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Walking Tall: I have written in a previous Retro Review, how Buford Pusser of Walking Tall is the Southern answer to Dirty Harry. Based on a true story of the no-nonsense lawman of McNairy County, Tennessee, Joe Don Baker plays a man who returns to his home and finds it overtaken by organized crime. In order to make a stand against the vices which have infiltrated his small town, Buford Pusser becomes sheriff and wielding his trusted wooden post sets out to take down crime no matter who stands in his way. Of course his stand against corruption comes at a cost as the criminal elements of his county come gunning for him. Of course being sheriff includes another challenge, having to follow law and order. Pusser’s first big arrest of taking down a gang of moonshiners who were poisoning their whiskey was thrown out by a judge due to his not bothering with things like; warrants, and due process, and not hitting people with a wooden beam. Walking Tall has spawned a number a sequels and reboots but none have had the grit and edginess of the original 1973 flick.

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Deranged: I previously wrote about this film as one of the most underrated horror films of all-time and I still stand by this assertion. Based on the true life; serial killer, cannibal, grave-robber, and all around ghoul Ed Gein, the miniscule budget Deranged had definitely played in its favor. In the snow covered lands of rural Wisconsin something in the mind of Ezra Cobb snaps after the passing of his controlling mother. Just like the real Ed Gein, Cobb turns his desolate farm house into a house of horrors. It begins with the remains of those he digs up from the cemetery, but of course it is not long before Cobb turns to brutally murdering women to continue his grim hobbies. A sense of realism and authenticity truly gives this film a disturbing quality, which is aided by a “reporter” who covered these gruesome crimes who pops up to serve as a narrator. Many critics discount this film as a true hixploitation flick due to the fact it takes place rural Wisconsin instead of the American South, but many tropes of the genre are present of this film and are utilized masterfully.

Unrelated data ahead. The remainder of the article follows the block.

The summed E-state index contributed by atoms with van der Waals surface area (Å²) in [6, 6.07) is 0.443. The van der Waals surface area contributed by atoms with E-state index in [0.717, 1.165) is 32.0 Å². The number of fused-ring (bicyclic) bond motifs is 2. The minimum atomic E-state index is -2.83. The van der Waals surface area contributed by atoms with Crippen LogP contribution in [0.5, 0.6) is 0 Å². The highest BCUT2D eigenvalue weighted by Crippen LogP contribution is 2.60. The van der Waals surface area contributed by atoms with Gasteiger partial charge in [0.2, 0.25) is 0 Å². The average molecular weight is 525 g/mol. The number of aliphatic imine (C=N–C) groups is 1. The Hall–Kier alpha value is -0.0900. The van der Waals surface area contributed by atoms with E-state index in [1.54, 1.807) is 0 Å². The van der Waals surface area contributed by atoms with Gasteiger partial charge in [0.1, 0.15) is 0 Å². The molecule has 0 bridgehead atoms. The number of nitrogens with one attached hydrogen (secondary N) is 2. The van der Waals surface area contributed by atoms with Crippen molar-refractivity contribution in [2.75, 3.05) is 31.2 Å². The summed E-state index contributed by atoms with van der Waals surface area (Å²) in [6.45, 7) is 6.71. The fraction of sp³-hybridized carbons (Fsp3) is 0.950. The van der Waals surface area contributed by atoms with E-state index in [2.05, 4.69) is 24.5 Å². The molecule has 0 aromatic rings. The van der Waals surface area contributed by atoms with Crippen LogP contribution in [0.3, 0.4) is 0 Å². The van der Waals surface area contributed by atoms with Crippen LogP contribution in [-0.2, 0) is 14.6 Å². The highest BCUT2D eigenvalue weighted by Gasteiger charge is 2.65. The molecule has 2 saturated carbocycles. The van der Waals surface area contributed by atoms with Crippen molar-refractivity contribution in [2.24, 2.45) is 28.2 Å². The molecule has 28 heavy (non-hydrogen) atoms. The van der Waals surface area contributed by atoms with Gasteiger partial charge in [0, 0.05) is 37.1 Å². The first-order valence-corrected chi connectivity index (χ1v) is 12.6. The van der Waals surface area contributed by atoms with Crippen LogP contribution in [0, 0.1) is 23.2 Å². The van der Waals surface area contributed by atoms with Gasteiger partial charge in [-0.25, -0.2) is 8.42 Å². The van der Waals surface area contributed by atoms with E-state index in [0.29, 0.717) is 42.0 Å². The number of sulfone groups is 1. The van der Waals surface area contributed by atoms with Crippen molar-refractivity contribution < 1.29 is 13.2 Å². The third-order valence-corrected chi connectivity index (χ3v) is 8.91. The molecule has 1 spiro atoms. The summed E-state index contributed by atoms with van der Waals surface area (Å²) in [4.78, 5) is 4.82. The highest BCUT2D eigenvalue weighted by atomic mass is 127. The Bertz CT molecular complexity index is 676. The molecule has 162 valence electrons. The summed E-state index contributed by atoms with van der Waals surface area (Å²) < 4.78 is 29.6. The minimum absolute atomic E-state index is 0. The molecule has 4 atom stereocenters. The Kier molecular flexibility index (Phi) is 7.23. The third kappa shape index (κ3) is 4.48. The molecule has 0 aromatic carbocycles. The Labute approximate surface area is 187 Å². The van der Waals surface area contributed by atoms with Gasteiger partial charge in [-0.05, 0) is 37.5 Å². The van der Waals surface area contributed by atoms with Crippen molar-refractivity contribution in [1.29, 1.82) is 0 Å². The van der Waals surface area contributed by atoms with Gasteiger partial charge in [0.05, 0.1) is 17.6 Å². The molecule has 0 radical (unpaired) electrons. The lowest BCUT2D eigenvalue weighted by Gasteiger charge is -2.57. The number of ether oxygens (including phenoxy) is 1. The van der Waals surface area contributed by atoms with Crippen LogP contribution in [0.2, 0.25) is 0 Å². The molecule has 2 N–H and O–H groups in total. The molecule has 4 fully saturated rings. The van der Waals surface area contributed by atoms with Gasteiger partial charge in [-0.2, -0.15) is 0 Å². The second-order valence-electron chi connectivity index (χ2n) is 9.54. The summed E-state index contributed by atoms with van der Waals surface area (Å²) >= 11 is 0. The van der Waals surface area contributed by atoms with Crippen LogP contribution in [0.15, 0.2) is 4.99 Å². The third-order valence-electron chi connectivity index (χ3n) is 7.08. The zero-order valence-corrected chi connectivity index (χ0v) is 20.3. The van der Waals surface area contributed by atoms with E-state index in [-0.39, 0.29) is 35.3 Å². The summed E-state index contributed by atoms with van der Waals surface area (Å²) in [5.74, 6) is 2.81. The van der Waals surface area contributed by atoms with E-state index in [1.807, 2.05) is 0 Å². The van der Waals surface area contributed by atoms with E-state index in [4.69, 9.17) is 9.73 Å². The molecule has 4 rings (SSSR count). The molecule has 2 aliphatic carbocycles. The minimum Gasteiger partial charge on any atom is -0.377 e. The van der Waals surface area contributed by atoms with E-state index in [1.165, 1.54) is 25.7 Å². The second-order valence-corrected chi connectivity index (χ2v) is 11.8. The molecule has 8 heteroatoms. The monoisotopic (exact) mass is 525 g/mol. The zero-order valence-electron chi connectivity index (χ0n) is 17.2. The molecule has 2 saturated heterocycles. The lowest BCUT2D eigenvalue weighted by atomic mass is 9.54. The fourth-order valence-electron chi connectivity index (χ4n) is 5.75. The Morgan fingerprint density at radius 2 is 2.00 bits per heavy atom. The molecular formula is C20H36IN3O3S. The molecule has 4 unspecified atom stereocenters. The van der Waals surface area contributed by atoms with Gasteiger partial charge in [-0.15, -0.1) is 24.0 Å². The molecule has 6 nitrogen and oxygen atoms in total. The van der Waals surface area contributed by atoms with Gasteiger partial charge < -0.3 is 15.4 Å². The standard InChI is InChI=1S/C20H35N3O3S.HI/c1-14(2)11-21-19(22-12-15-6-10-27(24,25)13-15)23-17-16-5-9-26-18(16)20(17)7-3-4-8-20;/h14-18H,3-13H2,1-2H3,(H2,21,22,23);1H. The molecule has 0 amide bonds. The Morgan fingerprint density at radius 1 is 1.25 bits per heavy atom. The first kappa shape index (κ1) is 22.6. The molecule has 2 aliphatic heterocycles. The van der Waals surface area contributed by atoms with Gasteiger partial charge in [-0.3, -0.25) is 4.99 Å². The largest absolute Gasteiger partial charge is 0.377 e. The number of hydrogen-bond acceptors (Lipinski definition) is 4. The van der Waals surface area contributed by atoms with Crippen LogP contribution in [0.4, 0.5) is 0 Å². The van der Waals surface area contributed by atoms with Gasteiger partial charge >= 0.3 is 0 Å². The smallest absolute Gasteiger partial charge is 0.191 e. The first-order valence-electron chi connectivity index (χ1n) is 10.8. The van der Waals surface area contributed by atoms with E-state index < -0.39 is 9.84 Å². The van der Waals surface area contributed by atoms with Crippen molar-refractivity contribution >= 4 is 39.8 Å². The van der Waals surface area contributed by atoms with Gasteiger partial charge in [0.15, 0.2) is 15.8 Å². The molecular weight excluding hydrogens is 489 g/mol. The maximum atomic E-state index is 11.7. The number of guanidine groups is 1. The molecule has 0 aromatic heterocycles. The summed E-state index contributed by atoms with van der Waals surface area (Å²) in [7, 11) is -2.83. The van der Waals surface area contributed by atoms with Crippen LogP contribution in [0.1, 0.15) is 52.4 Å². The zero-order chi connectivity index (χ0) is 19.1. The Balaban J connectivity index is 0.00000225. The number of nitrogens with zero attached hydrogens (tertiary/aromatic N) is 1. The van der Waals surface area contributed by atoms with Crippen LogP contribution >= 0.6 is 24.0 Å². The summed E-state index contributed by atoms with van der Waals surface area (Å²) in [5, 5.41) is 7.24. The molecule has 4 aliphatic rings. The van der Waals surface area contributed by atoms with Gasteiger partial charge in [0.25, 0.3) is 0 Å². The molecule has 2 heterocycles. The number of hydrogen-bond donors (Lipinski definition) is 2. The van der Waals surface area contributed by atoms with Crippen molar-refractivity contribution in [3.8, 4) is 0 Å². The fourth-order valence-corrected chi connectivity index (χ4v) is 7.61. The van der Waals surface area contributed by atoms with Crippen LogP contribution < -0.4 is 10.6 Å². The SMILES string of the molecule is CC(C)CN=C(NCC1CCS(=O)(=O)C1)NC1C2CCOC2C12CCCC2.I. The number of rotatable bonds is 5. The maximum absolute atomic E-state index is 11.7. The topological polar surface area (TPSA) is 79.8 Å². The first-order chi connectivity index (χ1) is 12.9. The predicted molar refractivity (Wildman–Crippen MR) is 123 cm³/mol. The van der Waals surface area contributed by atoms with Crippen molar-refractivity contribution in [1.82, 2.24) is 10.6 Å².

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Nashville Girl: Country and bluegrass music are staples of the hixploitation genre, no more is that more on display than Nashville Girl. Monica Gayle plays Jamie, a teenage girl who leaves her backwoods home to find fame and fortune in Nashville as a country singer. She finds the road to fame is perilous as she deals with the sexual advances of those looking to take advantage of the wide-eyed girl. She finally catches a break when country legend Jeb Hubbard takes her on his tour and her star grows. Changing her name to Melody Mason she begins to find fame, but the success is short lived as Hubbard is none too crazy about his thunder being stolen. The ending is not a particularly happy one as she learns the path to fame and fortune is filled with pitfalls. The film found a second life years later when Coal Miner’s Daughter became a mainstream hit and Nashville Girl became the grindhouse circuit’s answer to that film.